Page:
"It has nothing to do with gardening," he says, "but my mind likes to engage an opposite. Also, I like the look of it. I look at this stuff and I think the future is not going to be so bad."
Unless, that is, he fails to eradicate the neighborhood quack grass, his mortal enemy. Over the winter, it's made inroads into the fore and aft gardens of his northeast Denver home. This summer it must go.
No wonder that Starnes sometimes has to fling himself into his space chair just to regroup. An ornate wooden armchair rescued from the garbage and spray-painted gold, it features gold lame pillows, Blue Hawaii-theme Christmas lights, gold plastic angels and a wand. Starnes finds a quick sit in it very restorative.
"I don't think any household object should be an innocuous presence," he explains. "I don't believe in that. Plus, I'm a dumpster diver, and everything I get is trashed, so I fix it up."
Or he Pee-Wee Hermanizes it, which explains how his ancient washing machine got festooned with 3-D religious-poster art. And why there is a sleeping mini-dinosaur under glass in the living room--where some kind of psycho German disco opera is blaring--as well as neon tubing blinking over a cheesy stainless-steel display case that displays (what else?) Starnes's "aerogami" of high-tech paper airplanes.
You see all this peripherally while walking through the house from the front yard to the back yard, or vice versa. At this point you can be forgiven for wishing Starnes's world were its own TV gardening show, knocking four or five of those Martha Stewart clone shows, with their "gracious" sets, out of the running. For the most part, Starnes's yards are neither gracious nor even pretty, but they're crammed with the fruits of priceless gardening tips. Things an addicted gardener would salivate to hear. Things you can't imagine how Starnes ever deduced--particularly when it comes to roses.
Twelve years after he moved to Denver from Tampa, Starnes's reputation has finally transcended his obvious eccentricities. Sunset magazine calls regularly for his Rocky Mountain recommendations. He is in hot demand as a consultant at botanical gardens stretching from Denver to the coasts and on to England, where rose-breeders David Austin and Peter Beals are interested in his cultivating theories. In the meantime, roses that Starnes discovered have entered the marketplace. The offspring of roses he has bred--"boinked," he says--are the talk of the American Rose Society. Even garden-variety roses that are about to expire perk up when they meet him.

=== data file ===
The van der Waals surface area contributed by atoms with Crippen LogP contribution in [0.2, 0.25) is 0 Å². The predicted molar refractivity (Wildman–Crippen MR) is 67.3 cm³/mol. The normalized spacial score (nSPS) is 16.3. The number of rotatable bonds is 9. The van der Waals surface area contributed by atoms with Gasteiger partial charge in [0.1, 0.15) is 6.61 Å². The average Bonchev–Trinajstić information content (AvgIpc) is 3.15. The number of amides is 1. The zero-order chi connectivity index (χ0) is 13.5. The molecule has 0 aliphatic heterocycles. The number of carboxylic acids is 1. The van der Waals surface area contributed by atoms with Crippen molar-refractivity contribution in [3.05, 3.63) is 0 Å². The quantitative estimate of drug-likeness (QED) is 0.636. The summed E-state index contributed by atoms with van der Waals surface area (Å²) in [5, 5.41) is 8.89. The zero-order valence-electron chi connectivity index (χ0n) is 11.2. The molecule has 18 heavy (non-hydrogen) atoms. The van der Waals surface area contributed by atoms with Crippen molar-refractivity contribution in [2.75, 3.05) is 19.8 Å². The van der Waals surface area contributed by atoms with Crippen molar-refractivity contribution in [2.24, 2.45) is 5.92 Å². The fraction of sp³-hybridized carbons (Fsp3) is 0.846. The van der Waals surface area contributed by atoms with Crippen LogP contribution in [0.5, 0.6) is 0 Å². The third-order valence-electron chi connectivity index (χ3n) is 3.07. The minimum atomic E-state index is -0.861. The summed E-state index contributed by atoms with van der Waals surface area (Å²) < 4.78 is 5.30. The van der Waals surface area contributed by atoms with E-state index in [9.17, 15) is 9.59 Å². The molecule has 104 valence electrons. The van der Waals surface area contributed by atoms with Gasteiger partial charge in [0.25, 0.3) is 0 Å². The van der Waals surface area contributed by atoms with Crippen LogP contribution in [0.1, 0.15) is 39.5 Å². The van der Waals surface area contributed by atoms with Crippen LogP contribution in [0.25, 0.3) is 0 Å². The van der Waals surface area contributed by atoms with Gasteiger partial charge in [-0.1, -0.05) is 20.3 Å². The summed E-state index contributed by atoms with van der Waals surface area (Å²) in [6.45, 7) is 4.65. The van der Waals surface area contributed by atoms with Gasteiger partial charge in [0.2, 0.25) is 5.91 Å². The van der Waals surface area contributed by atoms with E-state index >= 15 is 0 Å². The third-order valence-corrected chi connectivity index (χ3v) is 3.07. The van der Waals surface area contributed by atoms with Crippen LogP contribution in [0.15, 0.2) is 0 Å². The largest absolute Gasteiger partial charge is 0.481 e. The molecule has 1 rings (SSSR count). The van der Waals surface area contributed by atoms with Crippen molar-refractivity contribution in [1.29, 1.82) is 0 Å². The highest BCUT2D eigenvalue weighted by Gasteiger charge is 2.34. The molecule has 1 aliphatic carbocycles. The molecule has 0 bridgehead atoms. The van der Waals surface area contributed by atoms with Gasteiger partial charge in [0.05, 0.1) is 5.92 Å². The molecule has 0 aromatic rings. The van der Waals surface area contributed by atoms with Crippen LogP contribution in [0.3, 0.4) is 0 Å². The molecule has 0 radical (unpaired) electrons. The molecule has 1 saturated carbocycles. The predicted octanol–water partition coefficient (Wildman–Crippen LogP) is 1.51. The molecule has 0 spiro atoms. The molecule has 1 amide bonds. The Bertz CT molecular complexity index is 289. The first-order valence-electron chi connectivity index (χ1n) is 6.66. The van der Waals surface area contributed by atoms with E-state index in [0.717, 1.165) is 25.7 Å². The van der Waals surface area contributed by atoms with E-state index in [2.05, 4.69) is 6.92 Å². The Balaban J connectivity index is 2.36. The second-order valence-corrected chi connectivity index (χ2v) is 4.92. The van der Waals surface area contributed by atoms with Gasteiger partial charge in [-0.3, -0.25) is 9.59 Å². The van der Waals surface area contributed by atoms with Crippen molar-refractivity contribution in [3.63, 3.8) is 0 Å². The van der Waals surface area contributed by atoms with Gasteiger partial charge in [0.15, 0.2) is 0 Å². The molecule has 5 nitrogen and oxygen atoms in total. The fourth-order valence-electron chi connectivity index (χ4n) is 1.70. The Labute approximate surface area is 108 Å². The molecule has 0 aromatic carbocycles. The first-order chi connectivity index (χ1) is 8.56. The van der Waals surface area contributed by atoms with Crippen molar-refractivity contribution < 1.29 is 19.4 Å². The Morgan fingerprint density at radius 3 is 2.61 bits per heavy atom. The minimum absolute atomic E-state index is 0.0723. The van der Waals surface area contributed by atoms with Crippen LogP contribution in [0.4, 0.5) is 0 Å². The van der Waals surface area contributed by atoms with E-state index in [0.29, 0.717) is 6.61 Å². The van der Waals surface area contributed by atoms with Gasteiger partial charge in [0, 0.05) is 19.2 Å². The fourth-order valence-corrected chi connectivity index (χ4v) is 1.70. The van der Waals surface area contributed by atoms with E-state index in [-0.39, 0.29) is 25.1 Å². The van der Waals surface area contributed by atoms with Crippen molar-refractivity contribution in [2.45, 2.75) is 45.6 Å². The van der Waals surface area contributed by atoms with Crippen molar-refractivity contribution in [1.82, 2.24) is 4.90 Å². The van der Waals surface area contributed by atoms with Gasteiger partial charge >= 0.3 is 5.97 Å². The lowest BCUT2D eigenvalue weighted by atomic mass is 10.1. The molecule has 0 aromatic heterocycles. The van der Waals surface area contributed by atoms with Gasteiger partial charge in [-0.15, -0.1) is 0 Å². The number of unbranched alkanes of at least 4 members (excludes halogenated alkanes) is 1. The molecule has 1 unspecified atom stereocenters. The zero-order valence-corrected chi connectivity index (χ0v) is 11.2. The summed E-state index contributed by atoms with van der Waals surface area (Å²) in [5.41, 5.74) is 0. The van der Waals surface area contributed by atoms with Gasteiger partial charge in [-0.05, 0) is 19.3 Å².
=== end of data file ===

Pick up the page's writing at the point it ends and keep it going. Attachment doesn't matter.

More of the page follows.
"I started gardening as a Tampa hippie in the Seventies, in a neighborhood full of blue-haired old ladies who knew everything," he explains. "In Florida, roses are hard to grow, but I knew a lady in her nineties whose rose, a Cecile Brunner, grew with wild abandon. Naturally, I wanted to know why. I did some research, and that's when the clouds parted and the light shone down."
Starnes barely had time to become fascinated with rose genetics before he moved to Denver and to growing conditions the polar opposite of those in Florida. Here his search for tough old roses continued, except these were even tougher: They would have to withstand wide swings in temperature, low moisture and Denver's alkaline soil. And unlike most commercially sold roses, they would have to be growing on their own roots, as opposed to having been grafted onto a more "reliable" plant. Finding a rose that could handle all that would be tough, but Starnes doesn't take on easy projects.
While getting his garden-design business off the ground, he moonlighted as a kids' birthday-party dinosaur and put out a gardening newsletter so labor-intensive that each issue included an envelope of something he thought a gardener should covet. Chicken manure, for instance, or an exciting new bacteria that got rid of tomato hornworms without killing the tomato itself.
His quickly growing number of landscaping clients appreciated Starnes's approach. "I create, design and install Victorian roses and perennials," he says. "Also, I do organic lawn-feeding, which is brain-stem work, but it creates killer organic green lawns. I will not permit bluegrass, but you should see my crested wheatgrass. I like to make an evil dark-green line right where it meets the neighbor's chemical lawn."